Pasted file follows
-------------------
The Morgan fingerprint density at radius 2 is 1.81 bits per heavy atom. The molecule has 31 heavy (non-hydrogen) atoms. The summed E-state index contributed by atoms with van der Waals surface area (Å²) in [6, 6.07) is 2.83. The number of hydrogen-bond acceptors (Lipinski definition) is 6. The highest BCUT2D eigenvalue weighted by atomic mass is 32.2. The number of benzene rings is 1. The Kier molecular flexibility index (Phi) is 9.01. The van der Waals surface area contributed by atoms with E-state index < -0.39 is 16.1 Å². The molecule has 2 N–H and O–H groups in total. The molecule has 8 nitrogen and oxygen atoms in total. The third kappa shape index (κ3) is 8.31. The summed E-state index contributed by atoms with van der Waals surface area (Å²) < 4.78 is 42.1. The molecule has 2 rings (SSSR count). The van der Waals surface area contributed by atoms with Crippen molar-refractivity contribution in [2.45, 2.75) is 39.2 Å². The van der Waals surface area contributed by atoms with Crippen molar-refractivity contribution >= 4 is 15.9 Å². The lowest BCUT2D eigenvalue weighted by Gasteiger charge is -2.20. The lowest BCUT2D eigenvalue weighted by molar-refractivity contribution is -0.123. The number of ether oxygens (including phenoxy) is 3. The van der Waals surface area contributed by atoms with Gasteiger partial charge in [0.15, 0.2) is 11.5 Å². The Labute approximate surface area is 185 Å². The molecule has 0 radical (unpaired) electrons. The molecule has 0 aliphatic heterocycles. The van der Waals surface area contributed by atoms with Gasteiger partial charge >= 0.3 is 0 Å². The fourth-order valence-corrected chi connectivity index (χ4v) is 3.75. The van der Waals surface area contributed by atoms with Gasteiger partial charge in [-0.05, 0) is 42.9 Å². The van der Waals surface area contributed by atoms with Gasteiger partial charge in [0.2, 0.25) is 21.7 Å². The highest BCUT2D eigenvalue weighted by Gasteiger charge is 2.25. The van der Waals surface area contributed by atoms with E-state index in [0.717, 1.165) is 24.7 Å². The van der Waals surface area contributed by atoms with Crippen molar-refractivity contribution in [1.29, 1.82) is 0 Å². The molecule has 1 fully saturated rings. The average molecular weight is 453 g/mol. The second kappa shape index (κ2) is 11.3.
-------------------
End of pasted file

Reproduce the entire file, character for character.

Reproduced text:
The Morgan fingerprint density at radius 2 is 1.81 bits per heavy atom. The molecule has 31 heavy (non-hydrogen) atoms. The summed E-state index contributed by atoms with van der Waals surface area (Å²) in [6, 6.07) is 2.83. The number of hydrogen-bond acceptors (Lipinski definition) is 6. The highest BCUT2D eigenvalue weighted by atomic mass is 32.2. The number of benzene rings is 1. The Kier molecular flexibility index (Phi) is 9.01. The van der Waals surface area contributed by atoms with E-state index < -0.39 is 16.1 Å². The molecule has 2 N–H and O–H groups in total. The molecule has 8 nitrogen and oxygen atoms in total. The third kappa shape index (κ3) is 8.31. The summed E-state index contributed by atoms with van der Waals surface area (Å²) < 4.78 is 42.1. The molecule has 2 rings (SSSR count). The van der Waals surface area contributed by atoms with Crippen molar-refractivity contribution in [2.45, 2.75) is 39.2 Å². The van der Waals surface area contributed by atoms with Crippen molar-refractivity contribution >= 4 is 15.9 Å². The lowest BCUT2D eigenvalue weighted by Gasteiger charge is -2.20. The lowest BCUT2D eigenvalue weighted by molar-refractivity contribution is -0.123. The number of ether oxygens (including phenoxy) is 3. The van der Waals surface area contributed by atoms with Gasteiger partial charge in [0.15, 0.2) is 11.5 Å². The Labute approximate surface area is 185 Å². The molecule has 0 radical (unpaired) electrons. The molecule has 0 aliphatic heterocycles. The van der Waals surface area contributed by atoms with Gasteiger partial charge >= 0.3 is 0 Å². The fourth-order valence-corrected chi connectivity index (χ4v) is 3.75. The van der Waals surface area contributed by atoms with Gasteiger partial charge in [-0.05, 0) is 42.9 Å². The van der Waals surface area contributed by atoms with Gasteiger partial charge in [0.2, 0.25) is 21.7 Å². The highest BCUT2D eigenvalue weighted by Gasteiger charge is 2.25. The van der Waals surface area contributed by atoms with E-state index in [0.717, 1.165) is 24.7 Å². The van der Waals surface area contributed by atoms with Crippen molar-refractivity contribution in [1.29, 1.82) is 0 Å². The molecule has 1 fully saturated rings. The average molecular weight is 453 g/mol. The second kappa shape index (κ2) is 11.3.